HTTP content-type comparison at the type level

If you read my previous post, you'll be interested by this one. Indeed, I have discovered that the idea introduced in the previous post is working but not practical at all since it does not work with type synonym definitions. But, without synonyms, you can't really write the kind of types required to do http content-type comparison at the type level. By luck, some additional type hacking is solving the problem. Moreover, I think it can be useful to show in a very informal way a few applications of computations at type level. It is not so hard (but not totally trivial. I had to make several experiments to get it right).

1. What is the problem ?

The order relationship (:<:), defined in my previous post, is working if the type has the shape of a list:

type T = A :+: (B :+: (C :+: D))

which can also be written:

type T = A :+: B :+: C :+: D

since (:+:) is defined with

infixr 6 :+:

When I read about type synonym for the first time in the Haskell report I was confused by the sentence:

Type synonyms are a convenient, but strictly syntactic, mechanism to make type signatures more readable.

I was stupid to think that type synonyms were a bit like preprocessing directives. It is not the case and that's why the following type is not equivalent to the one above:

type TA = A :+: B
type TB = C :+: D
type T' = TA :+: TB

If I expand the type synonyms, I get:

type T' = (A :+: B) :+: (C :+: D)

So the shape of T' is the shape of a tree and not of a list like T above.

2. Solution

To be able use (:<:) with types built from type synonyms, I need to define a function on types transforming a tree to a list ! Then, I'll be able to compare easily any expression built from phantom types, the type constructor (:+:) and type synonyms. I am not interested in the shape of the type. The types that I am building are just encodings for set of types.

If the function was a normal Haskell function, I could define:

data MyTypes = A | B | C | D deriving(Show)
data Tree a = (:+:) (Tree a) (Tree a) | L a deriving(Show)

flatten :: Tree MyTypes -> Tree MyTypes
flatten (L x) = L x
flatten (a :+: b) = treeConcat (flatten a) (flatten b)

treeConcat :: Tree MyTypes -> Tree MyTypes -> Tree MyTypes
treeConcat (L x) b = (L x) :+: b
treeConcat (x :+: xs) ys = x :+: (treeConcat xs ys)

t = ((L A) :+: (L B)) :+: ((L C) :+: (L D))

Just type:

flatten t 

and you'll see that's the result has the shape of a list. treeConcat is just the list concat but where the lists are implemented with the Tree datatype.

3. Implementation at the type level

I am just going to translate this to the type level. It is nearly a direct translation. First, let's translate the algebraic datatype.

data A
data B
data C
data D

Tree is already defined as (:+:) at the type level in the previous post, and we do not need to define the L since at the type level I can make a distinction between a phantom type and a type like (a :+: b) which is not atomic.

Now, let's translate the treeConcat:

class TreeConcat l1 l2 l | l1 l2 -> l

The recursion is:

instance (TreeConcat xs ys zs ) => TreeConcat (x :+: xs ) ys (x :+: zs )

But, I also need to write instances for the leaves. I do not have a L like in the algebraic datatype. So, I need one instance per phantom type:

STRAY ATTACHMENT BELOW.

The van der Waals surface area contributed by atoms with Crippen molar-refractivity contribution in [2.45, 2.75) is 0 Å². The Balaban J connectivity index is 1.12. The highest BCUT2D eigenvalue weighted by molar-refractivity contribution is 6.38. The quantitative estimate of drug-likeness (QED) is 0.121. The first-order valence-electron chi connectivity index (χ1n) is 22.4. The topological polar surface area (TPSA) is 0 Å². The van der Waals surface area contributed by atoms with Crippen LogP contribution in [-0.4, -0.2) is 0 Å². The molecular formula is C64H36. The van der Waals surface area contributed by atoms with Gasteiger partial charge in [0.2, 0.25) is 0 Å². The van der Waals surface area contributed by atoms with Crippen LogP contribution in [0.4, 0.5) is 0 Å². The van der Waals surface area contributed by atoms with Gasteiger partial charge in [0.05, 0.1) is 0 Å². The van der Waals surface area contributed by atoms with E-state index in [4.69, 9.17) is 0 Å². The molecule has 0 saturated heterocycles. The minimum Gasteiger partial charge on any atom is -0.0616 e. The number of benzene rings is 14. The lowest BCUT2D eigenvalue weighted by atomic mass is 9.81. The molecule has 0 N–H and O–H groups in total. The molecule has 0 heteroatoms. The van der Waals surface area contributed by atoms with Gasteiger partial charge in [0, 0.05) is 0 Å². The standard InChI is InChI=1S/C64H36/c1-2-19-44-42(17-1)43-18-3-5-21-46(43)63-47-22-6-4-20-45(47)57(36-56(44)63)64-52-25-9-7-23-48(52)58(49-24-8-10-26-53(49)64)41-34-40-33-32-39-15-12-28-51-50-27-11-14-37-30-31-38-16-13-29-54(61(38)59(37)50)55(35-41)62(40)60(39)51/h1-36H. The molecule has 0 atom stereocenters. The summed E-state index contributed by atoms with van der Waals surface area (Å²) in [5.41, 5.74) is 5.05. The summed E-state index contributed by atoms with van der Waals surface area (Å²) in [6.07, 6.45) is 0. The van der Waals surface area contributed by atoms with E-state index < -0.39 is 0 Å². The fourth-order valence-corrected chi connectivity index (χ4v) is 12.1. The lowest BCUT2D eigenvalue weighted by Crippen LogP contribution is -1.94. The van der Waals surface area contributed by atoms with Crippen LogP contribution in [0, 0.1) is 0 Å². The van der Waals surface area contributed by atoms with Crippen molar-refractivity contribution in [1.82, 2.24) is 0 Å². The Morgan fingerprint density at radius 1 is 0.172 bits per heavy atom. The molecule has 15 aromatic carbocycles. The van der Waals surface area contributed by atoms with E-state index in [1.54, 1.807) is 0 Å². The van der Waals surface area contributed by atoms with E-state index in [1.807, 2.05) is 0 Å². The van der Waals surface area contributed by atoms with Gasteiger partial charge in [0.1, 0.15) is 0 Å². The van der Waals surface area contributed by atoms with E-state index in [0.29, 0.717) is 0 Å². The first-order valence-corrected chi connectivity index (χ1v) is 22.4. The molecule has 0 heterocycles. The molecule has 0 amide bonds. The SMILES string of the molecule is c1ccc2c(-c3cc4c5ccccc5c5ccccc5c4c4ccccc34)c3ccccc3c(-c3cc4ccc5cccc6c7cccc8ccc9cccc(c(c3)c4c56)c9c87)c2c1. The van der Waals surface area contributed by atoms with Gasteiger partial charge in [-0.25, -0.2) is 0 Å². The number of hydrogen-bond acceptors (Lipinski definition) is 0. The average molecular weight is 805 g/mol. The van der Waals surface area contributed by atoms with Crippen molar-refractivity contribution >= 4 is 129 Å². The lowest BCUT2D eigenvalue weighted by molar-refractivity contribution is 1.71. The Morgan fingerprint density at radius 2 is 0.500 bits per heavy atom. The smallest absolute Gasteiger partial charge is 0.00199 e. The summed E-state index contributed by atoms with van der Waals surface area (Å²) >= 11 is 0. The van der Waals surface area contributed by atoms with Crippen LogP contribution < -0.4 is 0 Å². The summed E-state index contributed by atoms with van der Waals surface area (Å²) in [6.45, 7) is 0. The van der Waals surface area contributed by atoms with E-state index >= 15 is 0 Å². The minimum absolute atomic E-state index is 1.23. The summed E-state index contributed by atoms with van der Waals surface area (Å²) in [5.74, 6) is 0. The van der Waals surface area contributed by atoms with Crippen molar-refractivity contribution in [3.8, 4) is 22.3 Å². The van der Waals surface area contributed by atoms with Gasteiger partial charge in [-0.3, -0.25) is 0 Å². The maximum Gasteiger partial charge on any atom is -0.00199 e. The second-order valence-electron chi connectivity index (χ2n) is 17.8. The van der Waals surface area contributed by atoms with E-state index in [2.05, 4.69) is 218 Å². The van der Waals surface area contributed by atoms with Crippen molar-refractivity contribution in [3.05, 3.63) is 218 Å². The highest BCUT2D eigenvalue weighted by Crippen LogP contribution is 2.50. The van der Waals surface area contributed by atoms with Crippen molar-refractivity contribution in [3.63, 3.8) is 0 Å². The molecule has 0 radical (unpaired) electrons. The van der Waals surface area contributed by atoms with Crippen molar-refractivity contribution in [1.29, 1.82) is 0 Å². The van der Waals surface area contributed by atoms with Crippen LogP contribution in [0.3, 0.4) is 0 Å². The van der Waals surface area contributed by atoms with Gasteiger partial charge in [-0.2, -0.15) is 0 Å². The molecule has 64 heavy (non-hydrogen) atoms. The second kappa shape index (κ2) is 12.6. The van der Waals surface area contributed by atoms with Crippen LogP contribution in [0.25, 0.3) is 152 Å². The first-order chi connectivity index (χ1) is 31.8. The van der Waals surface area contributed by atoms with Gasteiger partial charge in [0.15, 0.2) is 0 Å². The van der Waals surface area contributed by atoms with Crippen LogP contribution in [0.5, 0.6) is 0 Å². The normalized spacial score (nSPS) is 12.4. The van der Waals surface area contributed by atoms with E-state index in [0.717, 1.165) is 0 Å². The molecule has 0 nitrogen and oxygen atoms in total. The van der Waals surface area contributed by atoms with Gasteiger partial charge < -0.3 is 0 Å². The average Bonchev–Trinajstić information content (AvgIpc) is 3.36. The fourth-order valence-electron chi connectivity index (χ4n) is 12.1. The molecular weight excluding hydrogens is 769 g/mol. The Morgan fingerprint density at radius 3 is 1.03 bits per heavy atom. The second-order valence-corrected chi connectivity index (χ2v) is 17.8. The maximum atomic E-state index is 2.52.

instance TreeConcat A b (A :+: (b))
instance TreeConcat B b (B :+: (b))
instance TreeConcat C b (C :+: (b))
instance TreeConcat D b (D :+: (b))

I am nearly done. Now, I just need to implement flatten:

class Flatten a b | a -> b

instance (Flatten a a', Flatten b b', TreeConcat a' b' c) => Flatten (a :+: b) c

It should be easy to decode it. The flatten a of the normal definition becomes Flatten a a', the flatten b becomes Flatten b b' and the treeConcat a' b' becomes TreeConcat a' b' c'. It should be clearer if I write the normal Haskell function as:

flatten (a :+: b) = let a' = flatten a
                        b' = flatten b
                        c = treeConcat a' b' 
                    in
                        c

And, I also need several instances for the phantom types. They are replacing the line flatten (L x) = L x

instance Flatten A A  
instance Flatten B B
instance Flatten C C
instance Flatten D D

Finally, I need to change the definition of (:<:) to use flatten. The old definition was:

class (:<:) a b

instance Elem a c => (:<:) a c
instance ((:<:) a c, (:<:) b c) => (:<:) (a :+: b) c

Now, it is:

class (:<:) a b

instance (Elem a c', Flatten c c') => (:<:) a c
instance ((:<:) a c', (:<:) b c',Flatten c c') => (:<:) (a :+: b) c

You see the difference ? Instead of using c, I use c' which is the flat version.

That's it ! We can check that it is working.

testa :: ((:<:)  (A :+: C) f) => (A :+: C) -> f
testa = undefined

testb :: T -> T
testb = undefined

In ghci, type :

:t testb . testa

and you get:

testb . testa :: (A :+: C) -> T

So, (A :+: C) is included in T in as a consequence, testa can be used. Now, if you change the code into:

data E
testa :: ((:<:)  (A :+: E) f) => (A :+: E) -> f
testa = undefined

and do the same test you get:

No instance for (Elem E D)

The type checker is preventing you to use testa because A :+: E is not included in T.

Both tests are failing with the old definition for (:<:). The use of Flatten is really required.

MERRY CHRISTMAS !

(This post was imported from my old blog. The date is the date of the import. The comments where not imported.)

blog comments powered by Disqus